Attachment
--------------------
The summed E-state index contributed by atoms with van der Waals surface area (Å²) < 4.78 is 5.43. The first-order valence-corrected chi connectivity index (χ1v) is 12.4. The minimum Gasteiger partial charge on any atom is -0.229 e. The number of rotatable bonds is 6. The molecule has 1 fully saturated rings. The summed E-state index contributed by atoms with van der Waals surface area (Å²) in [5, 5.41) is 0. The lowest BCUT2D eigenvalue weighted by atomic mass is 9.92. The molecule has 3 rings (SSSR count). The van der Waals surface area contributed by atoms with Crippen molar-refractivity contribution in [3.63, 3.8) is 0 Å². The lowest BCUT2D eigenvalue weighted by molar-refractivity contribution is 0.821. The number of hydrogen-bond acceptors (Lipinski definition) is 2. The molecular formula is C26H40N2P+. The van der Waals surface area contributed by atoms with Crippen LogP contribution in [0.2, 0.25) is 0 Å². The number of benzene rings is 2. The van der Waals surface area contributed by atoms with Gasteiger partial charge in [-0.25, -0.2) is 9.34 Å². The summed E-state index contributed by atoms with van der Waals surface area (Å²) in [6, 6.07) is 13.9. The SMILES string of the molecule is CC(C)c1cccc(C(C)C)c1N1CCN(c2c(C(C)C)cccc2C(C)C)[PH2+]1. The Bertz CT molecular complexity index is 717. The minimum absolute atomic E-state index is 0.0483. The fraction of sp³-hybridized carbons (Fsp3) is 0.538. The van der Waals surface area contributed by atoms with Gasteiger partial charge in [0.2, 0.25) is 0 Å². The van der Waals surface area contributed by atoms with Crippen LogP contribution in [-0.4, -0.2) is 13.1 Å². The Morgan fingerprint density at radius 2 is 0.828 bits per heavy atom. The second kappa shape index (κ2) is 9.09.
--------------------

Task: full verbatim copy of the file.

The summed E-state index contributed by atoms with van der Waals surface area (Å²) < 4.78 is 5.43. The first-order valence-corrected chi connectivity index (χ1v) is 12.4. The minimum Gasteiger partial charge on any atom is -0.229 e. The number of rotatable bonds is 6. The molecule has 1 fully saturated rings. The summed E-state index contributed by atoms with van der Waals surface area (Å²) in [5, 5.41) is 0. The lowest BCUT2D eigenvalue weighted by atomic mass is 9.92. The molecule has 3 rings (SSSR count). The van der Waals surface area contributed by atoms with Crippen molar-refractivity contribution in [3.63, 3.8) is 0 Å². The lowest BCUT2D eigenvalue weighted by molar-refractivity contribution is 0.821. The number of hydrogen-bond acceptors (Lipinski definition) is 2. The molecular formula is C26H40N2P+. The van der Waals surface area contributed by atoms with Crippen LogP contribution in [0.2, 0.25) is 0 Å². The number of benzene rings is 2. The van der Waals surface area contributed by atoms with Gasteiger partial charge in [-0.25, -0.2) is 9.34 Å². The summed E-state index contributed by atoms with van der Waals surface area (Å²) in [6, 6.07) is 13.9. The SMILES string of the molecule is CC(C)c1cccc(C(C)C)c1N1CCN(c2c(C(C)C)cccc2C(C)C)[PH2+]1. The Bertz CT molecular complexity index is 717. The minimum absolute atomic E-state index is 0.0483. The fraction of sp³-hybridized carbons (Fsp3) is 0.538. The van der Waals surface area contributed by atoms with Gasteiger partial charge in [0.2, 0.25) is 0 Å². The van der Waals surface area contributed by atoms with Crippen LogP contribution in [-0.4, -0.2) is 13.1 Å². The Morgan fingerprint density at radius 2 is 0.828 bits per heavy atom. The second kappa shape index (κ2) is 9.09.